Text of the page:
Embedded value sensitivity

The changes in embedded value (%) at 31 December 2011 and 31 December 2010 are reported in the table below.

Life embedded value sensitivities: Market Risks
(%) 31.12.20101 31.12.2010
Interest rate +1% 12.19 4.22
Interest rate -1% -17.23 -8.01
Equity price -10% -4.84 -4.25
Property pricei -10% -2.82 -1.85

When analyzing the data from a general point of view, if it is straightforward to observe that the decrease in equity and real estate prices has a negative impact on the shareholders’ value, must be noted that a shift in risk free rates might have both positive and negative effects, driven by the insurance portfolio structure and by the assets and liabilities mismatch in terms of cash flow.

Similarly to the previous year, data at 31 December 2011 show that the Company suffers the interest rate downward movement. The impact is also higher than the increase corresponding to the opposite risk free variation, due to the presence of financial guarantees and options granted to policyholders, whose costs, taking into consideration the current level of interest rates, increase significantly in respect of a further reduction.

Life embedded value sensitivities: Underwriting Risks
(%)  31.12.20101 31.12.2010
Expenses -10% 3.30 2.51
Lapse rate -10% 3.40 2.75
Mortality -5% 3.21 2.46
Annuity Mortality -5% -1.35 -0.65

The table above shows that the reduction of expenses and mortality rates (except for annuities) has a positive effect in the value; on the contrary, as expected, for the annuities, a reduction in mortality rates leads to a corresponding decrease in value.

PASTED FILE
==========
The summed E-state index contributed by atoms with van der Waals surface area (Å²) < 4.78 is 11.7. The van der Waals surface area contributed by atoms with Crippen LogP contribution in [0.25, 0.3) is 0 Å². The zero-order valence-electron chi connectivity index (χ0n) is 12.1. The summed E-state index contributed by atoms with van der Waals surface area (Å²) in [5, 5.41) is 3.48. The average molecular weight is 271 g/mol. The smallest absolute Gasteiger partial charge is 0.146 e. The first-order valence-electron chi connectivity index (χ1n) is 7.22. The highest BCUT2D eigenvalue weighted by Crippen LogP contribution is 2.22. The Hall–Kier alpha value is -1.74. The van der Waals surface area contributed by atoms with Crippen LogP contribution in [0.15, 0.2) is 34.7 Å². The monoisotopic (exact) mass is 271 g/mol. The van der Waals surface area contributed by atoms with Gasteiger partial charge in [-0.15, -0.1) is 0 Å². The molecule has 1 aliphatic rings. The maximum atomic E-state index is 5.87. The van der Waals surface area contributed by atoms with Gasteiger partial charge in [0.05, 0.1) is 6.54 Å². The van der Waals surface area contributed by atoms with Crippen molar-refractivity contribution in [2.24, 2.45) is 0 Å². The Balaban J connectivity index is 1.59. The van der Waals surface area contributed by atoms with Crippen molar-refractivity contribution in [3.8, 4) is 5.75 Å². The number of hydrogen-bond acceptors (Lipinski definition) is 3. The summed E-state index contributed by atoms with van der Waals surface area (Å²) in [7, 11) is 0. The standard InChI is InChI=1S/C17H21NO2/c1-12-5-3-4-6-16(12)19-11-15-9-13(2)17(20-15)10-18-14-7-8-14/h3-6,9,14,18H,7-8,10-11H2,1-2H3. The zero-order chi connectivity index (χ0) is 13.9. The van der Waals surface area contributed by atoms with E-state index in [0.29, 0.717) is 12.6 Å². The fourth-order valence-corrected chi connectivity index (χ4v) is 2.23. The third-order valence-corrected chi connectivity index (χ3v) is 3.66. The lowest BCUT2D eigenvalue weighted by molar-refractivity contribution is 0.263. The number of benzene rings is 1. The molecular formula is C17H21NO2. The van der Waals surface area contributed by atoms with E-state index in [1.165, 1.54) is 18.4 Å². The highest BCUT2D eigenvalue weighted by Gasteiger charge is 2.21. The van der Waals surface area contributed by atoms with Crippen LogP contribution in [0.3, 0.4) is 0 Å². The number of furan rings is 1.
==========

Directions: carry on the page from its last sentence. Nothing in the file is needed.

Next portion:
Regarding lapse, a decrease in surrender assumptions could produce both positive and negative effect in the Embedded Value, depending on the portfolio structure and on the economic contingencies. In particular the magnitude of variances depends on the alignment of some variables such as return of the fund, level of guarantee and structure of surrender penalties. Like the previous year, the offsetting effects of these factors result at Group level in an increase in the Embedded Value when the lapse rates decrease.

In addition to the quantitative analyses above presented, the qualitative aspects relating to underwriting process and operative risk management are carefully assessed.

As far as the demographic risk related to pure risk portfolios is concerned, the mortality tables used in the pricing include prudential margins. The standard approach is to use population or experience tables with adequate safety loadings. For the most important risk portfolios ad hoc reviews of mortality experience is performed every year in comparison with the expected mortality of the portfolio, determined according to the most up-to-date mortality tables available in each market. This analysis takes into consideration the mortality by sex, age, policy year, sum assured and other underwriting criteria.

There is a particular emphasis, both at local and central level, in the underwriting of the new contracts, that considers both the medical and the financial and moral aspects. A Group standard for manuals, forms and medical and financial underwriting requirements has been established, both for death covers and for riders. Underwriting autonomy levels for companies are determined depending on their structure and their portfolio, while above the autonomy each risk is examined also by either the Underwriting Department of Corporate Centre (which is the main reinsurer for many Group companies) or by a local professional reinsurer.